Charan-Po-Rantan have been a band that have sat particularly well with this reviewer for quite some time. Their cathartic and quirky blend of folk, cabaret, circus theatrics and straight out J-Pop is intoxicating and addictive. Musically, they’re tight and giddy- and feature some of the most approachable accordion work I’ve come across, provided by the highly talented Koharu. In the vocal department, Momo has always been impeccable- she’s got a huge range and is near impossible not to fall in love with. Their last album, “Theatre Theatre“- their debut album on major label AVEX – was a juggernaut of catchy tunes, sweet melodies and amazing track sequencing that was a delight to listen to from start to end. Now, just over a year since that album, they return with their new full length, Onna no 46-Pun– and I’m about to see how it fares…
Opening with two of their most loud and wild tunes, Charan-Po-Rantan spare no time to get things into full speed. Its simultaneously jarring and inviting. It’s like that super talented, but crazy looking street performer going at full gusto, you just have to get a closer look- but you still want to keep your distance until you feel a little bit more safe around them. Thankfully, it doesn’t take long till you can sink into the whole thing and let Charan-Po-Rantan take you for a ride in their whirlwind. It’s a fun start to the album and continues for a little while. But it’s when they slow it down that the gold really comes out- and is the Charan-Po-Rantan that I fell in love with.
For example, “Watashi Machigatteta” is absolutely delightful, a nice slower tune that is beautifully thought out. Previously released “Anata no Kuni no Merry-Go-Round” is instantly gratifying to the patient- it’s a really nice demonstration of the girls ability to construct songs with real chord progression, and it’s mighty impressive. “Yoku” showcases some of the best vocals ever put to record by the group, and the string work on this is batshit brilliant. The real highlight of the album for me, however, comes in the subtle gorgeousness that is “Suki Doushi“, its hard not to adore the perfectly set out song with its ebbs and flows, matched with some really amazing harmonizing and accordion work.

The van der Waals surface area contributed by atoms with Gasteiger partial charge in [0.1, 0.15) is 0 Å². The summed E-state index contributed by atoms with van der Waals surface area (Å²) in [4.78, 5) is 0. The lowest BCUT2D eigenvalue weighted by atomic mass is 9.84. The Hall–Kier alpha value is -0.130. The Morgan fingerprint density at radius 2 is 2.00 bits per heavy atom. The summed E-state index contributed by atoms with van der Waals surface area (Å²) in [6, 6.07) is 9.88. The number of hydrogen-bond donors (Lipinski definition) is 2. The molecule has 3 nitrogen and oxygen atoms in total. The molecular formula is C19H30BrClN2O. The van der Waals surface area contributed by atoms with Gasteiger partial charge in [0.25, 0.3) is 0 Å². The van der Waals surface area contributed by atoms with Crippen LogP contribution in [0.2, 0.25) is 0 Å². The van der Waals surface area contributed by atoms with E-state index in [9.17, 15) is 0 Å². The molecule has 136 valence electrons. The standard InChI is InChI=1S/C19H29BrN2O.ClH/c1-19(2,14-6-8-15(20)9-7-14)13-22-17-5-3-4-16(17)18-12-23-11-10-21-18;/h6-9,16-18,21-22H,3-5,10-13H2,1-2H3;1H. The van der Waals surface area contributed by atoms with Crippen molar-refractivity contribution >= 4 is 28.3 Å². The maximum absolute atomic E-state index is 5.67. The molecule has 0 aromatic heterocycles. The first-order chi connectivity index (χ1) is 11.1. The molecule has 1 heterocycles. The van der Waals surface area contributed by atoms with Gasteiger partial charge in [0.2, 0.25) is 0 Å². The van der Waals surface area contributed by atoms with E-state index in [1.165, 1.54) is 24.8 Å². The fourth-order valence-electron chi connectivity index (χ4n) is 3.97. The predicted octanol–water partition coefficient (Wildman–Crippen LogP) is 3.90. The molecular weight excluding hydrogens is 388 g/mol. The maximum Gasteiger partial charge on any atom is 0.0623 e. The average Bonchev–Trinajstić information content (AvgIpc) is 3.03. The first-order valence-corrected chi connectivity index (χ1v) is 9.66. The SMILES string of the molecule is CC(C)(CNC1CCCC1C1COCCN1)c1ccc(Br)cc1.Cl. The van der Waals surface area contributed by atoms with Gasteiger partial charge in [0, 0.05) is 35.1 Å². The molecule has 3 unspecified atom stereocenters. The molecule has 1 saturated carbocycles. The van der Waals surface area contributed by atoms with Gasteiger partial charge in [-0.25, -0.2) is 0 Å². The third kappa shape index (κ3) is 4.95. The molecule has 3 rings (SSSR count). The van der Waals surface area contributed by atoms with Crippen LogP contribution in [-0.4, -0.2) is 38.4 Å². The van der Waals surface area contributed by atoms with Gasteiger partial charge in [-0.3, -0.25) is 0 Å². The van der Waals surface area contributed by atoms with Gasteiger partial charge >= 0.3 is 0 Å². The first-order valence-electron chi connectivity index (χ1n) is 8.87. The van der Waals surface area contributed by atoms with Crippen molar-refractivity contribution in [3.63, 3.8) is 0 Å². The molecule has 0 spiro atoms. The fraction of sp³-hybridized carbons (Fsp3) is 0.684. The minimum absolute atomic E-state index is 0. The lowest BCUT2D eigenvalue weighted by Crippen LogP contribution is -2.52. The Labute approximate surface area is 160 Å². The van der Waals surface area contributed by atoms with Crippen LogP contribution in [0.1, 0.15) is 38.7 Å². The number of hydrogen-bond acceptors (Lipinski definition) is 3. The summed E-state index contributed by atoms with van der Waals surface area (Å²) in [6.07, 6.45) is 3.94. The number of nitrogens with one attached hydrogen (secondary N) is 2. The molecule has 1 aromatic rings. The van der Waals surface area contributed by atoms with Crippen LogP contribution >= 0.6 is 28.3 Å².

However, the album is definitely not perfect. It suffers from one noticeable problem- similarity– to a fault. There is really no new ground covered here, and this may be a bit of a turn off to some people. There is not much difference between this album and Theatre Theatre in particular. The production is exactly the same, and sounds like it could have come from the exact same sessions. Infact- because some of the songs aren’t quite as strong as the ones on Theatre Theatre, it almost feels like b-sides for that album. The track ordering is not as well thought out (as has been pointed out by others), and unfortunately becomes a little bit fatiguing in the second half. Fortunately then, the great (and yes, they are GREAT) tracks are spread out pretty even across the album so there’s at least always SOMETHING to keep you going.
So, ultimately, what it comes down to is that while it may not be their best work- it’s still damn hard to listen to the album without cracking a big fat Chesire Cat grin. There’s a lot of enjoyment to be had, regardless of the similarities to the last album, and it’s awkward flow can be forgiven on multiple spins. While it may not work perfectly as a full album- there are still plenty of killer tracks to pick from here- and I’m sure most Charan-Po-Rantan fans are going to be pleased anyway.
7.5/10 Another beautiful –if a tiny bit rocky– release by Charan-Po-Rantan. Can’t wait to see the live performances of some of these songs!